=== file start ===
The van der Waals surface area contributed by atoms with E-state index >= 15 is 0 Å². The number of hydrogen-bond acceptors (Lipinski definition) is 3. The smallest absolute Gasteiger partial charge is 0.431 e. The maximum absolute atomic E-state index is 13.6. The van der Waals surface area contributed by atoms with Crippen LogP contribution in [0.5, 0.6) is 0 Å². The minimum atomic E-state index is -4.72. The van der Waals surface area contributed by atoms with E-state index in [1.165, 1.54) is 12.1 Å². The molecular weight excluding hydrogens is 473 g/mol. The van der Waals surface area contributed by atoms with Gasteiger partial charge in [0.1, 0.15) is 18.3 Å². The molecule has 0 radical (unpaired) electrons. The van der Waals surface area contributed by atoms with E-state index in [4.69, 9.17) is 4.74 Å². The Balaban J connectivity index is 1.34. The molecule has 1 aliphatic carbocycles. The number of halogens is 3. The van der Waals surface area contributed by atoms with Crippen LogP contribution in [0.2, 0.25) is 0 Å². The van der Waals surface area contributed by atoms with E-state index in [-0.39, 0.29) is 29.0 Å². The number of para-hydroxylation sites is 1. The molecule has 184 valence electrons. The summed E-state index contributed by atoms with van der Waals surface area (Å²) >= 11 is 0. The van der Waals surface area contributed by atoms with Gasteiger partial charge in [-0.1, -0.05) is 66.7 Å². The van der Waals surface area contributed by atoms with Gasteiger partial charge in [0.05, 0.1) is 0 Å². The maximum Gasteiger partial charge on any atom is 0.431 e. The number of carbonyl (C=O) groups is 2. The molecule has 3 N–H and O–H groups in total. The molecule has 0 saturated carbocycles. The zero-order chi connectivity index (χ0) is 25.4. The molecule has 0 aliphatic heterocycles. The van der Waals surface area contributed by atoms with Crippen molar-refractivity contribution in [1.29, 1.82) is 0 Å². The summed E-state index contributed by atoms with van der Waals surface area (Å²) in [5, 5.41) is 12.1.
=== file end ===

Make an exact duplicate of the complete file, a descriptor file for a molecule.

The van der Waals surface area contributed by atoms with E-state index >= 15 is 0 Å². The number of hydrogen-bond acceptors (Lipinski definition) is 3. The smallest absolute Gasteiger partial charge is 0.431 e. The maximum absolute atomic E-state index is 13.6. The van der Waals surface area contributed by atoms with Crippen LogP contribution in [0.5, 0.6) is 0 Å². The minimum atomic E-state index is -4.72. The van der Waals surface area contributed by atoms with E-state index in [1.165, 1.54) is 12.1 Å². The molecular weight excluding hydrogens is 473 g/mol. The van der Waals surface area contributed by atoms with Gasteiger partial charge in [0.1, 0.15) is 18.3 Å². The molecule has 0 radical (unpaired) electrons. The van der Waals surface area contributed by atoms with E-state index in [4.69, 9.17) is 4.74 Å². The Balaban J connectivity index is 1.34. The molecule has 1 aliphatic carbocycles. The number of halogens is 3. The van der Waals surface area contributed by atoms with Crippen LogP contribution in [0.2, 0.25) is 0 Å². The van der Waals surface area contributed by atoms with E-state index in [-0.39, 0.29) is 29.0 Å². The number of para-hydroxylation sites is 1. The molecule has 184 valence electrons. The summed E-state index contributed by atoms with van der Waals surface area (Å²) >= 11 is 0. The van der Waals surface area contributed by atoms with Gasteiger partial charge in [-0.1, -0.05) is 66.7 Å². The van der Waals surface area contributed by atoms with Gasteiger partial charge in [0.05, 0.1) is 0 Å². The maximum Gasteiger partial charge on any atom is 0.431 e. The number of carbonyl (C=O) groups is 2. The molecule has 3 N–H and O–H groups in total. The molecule has 0 saturated carbocycles. The zero-order chi connectivity index (χ0) is 25.4. The molecule has 0 aliphatic heterocycles. The van der Waals surface area contributed by atoms with Crippen molar-refractivity contribution in [1.29, 1.82) is 0 Å². The summed E-state index contributed by atoms with van der Waals surface area (Å²) in [5, 5.41) is 12.1.